1. Introduction

In this tutorial, we’ll explain the Quality of Service (QoS) in networks and show how to quantify it. Then, we’ll discuss tools and mechanisms to control and improve QoS.

2. What Is the Quality of Service?

Quality of Service (QoS) measures the capability of a network to provide high-quality services to an end-user. More specifically, it designates the mechanisms and technologies for managing data traffic and controlling network resources.

The primary goal of QoS is to prioritize critical applications and specific types of data. For example, real-time transmissions such as video telephony require a high QoS.

QoS technologies seek to increase throughput, lower latency and reduce packet loss. We can measure it in several ways.

3. How to Measure QoS?

A network flow is a sequence of packets going from one device to another. To quantify the QoS in a network, we need to measure the flow. There are several metrics for that.

3.1. Reliability

Reliability is the degree to which a network guarantees delivering data packets, regardless of a node/link failure or any other network disruption.

We measure reliability with the error and loss rates.

There are several ways to define the error rate. The bit error rate (BER) is the ratio of the number of erroneous bits and the total number of received bits. An alternative is the packet error rate (PER), which is the number of corrupted packets divided by the total number of received packets.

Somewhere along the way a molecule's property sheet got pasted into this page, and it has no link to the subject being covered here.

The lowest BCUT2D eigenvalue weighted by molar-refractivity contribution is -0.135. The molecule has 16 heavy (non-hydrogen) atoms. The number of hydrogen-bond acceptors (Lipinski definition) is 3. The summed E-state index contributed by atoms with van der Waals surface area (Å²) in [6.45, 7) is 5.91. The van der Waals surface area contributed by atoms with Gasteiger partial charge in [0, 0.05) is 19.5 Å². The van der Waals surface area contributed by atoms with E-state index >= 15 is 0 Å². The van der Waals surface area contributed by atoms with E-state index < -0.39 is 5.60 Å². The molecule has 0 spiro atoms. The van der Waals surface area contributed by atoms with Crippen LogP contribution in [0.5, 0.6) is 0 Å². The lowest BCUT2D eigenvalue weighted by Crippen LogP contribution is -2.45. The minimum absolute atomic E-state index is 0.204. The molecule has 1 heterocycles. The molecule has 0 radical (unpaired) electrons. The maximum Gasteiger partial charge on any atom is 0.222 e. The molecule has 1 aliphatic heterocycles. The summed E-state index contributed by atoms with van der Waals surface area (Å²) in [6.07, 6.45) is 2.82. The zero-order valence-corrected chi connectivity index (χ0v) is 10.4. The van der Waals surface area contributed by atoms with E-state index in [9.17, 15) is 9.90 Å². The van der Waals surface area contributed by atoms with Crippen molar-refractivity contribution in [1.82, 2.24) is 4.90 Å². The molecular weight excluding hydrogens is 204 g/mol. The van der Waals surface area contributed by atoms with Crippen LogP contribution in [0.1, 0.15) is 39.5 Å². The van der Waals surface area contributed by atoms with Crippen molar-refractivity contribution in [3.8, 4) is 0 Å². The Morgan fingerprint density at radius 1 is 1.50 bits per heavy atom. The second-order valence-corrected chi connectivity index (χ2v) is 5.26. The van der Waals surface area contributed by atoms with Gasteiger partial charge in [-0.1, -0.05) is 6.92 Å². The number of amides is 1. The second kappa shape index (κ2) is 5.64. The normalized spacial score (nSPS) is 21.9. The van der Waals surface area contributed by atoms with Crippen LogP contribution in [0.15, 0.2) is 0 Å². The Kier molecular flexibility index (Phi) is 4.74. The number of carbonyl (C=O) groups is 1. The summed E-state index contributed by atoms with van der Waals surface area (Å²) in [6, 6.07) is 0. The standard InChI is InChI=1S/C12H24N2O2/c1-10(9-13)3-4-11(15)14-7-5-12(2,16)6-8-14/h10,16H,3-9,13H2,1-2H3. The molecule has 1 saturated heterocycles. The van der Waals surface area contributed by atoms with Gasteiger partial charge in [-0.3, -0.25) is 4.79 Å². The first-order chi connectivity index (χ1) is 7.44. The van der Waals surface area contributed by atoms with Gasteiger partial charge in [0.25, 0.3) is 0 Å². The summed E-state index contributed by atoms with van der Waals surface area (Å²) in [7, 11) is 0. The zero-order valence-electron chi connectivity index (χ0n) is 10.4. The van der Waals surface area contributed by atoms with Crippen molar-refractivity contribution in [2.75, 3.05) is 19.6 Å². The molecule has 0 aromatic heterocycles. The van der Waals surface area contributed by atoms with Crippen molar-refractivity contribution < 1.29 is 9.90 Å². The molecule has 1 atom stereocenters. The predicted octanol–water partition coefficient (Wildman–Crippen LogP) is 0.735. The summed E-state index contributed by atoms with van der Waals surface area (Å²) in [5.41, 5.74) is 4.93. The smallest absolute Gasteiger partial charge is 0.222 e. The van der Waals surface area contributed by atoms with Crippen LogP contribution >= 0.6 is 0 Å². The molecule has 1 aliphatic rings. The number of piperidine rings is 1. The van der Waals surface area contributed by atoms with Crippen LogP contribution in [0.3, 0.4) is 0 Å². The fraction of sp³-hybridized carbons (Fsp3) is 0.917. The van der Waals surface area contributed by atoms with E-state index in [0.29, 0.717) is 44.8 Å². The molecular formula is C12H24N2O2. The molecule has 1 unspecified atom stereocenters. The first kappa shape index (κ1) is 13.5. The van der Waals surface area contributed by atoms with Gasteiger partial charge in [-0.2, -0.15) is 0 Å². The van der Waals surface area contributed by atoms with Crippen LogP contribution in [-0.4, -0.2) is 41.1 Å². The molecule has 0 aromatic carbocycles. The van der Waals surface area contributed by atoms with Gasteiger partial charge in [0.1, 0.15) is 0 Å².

When the routing process is interrupted, and data packets fail to attain their intended destination, we’re talking about packet loss. The packet loss rate is the proportion of lost packets among all the sent ones.

A high error or loss rate can originate from several causes such as network congestion, problems with hardware, software bugs, and security threats, especially DoS attacks.

3.2. Delay or Latency

This metric shows how much time a data packet needs to travel from its source to its destination.

Applications such as file transfer and emailing tolerate high latency. However, video gaming and conferencing require low latency. Otherwise, they would have so poor quality that users would be very dissatisfied.

3.3. Jitter

The jitter refers to the scenario when packets aren’t delivered at regular intervals of time. It is the change in the amount of latency for a set of packets delivering a singular service. This parameter is crucial in real-time applications as it can totally damage the reception of a video or a phone call. Its causes are typically path changes and traffic congestion.

Let’s say we have three packets sent respectively at t_1, t_2, and t_3 from a source A to a receiver B. If we assume that the network transmission delay is \delta d from A to B, then typically, these packets will reach the destination by t'_1= t_1+ \Delta d, t'_2= t_2+ \Delta d and t'_3= t_3+ \Delta d respectively. However, we assume that only the first packet is received at a regular timing t'_1 = t_1 + \Delta d. The second and third packets are received at t'_2 = t_2+ \Delta d+2 and t'_3 = t_3+ \Delta d+4 instead: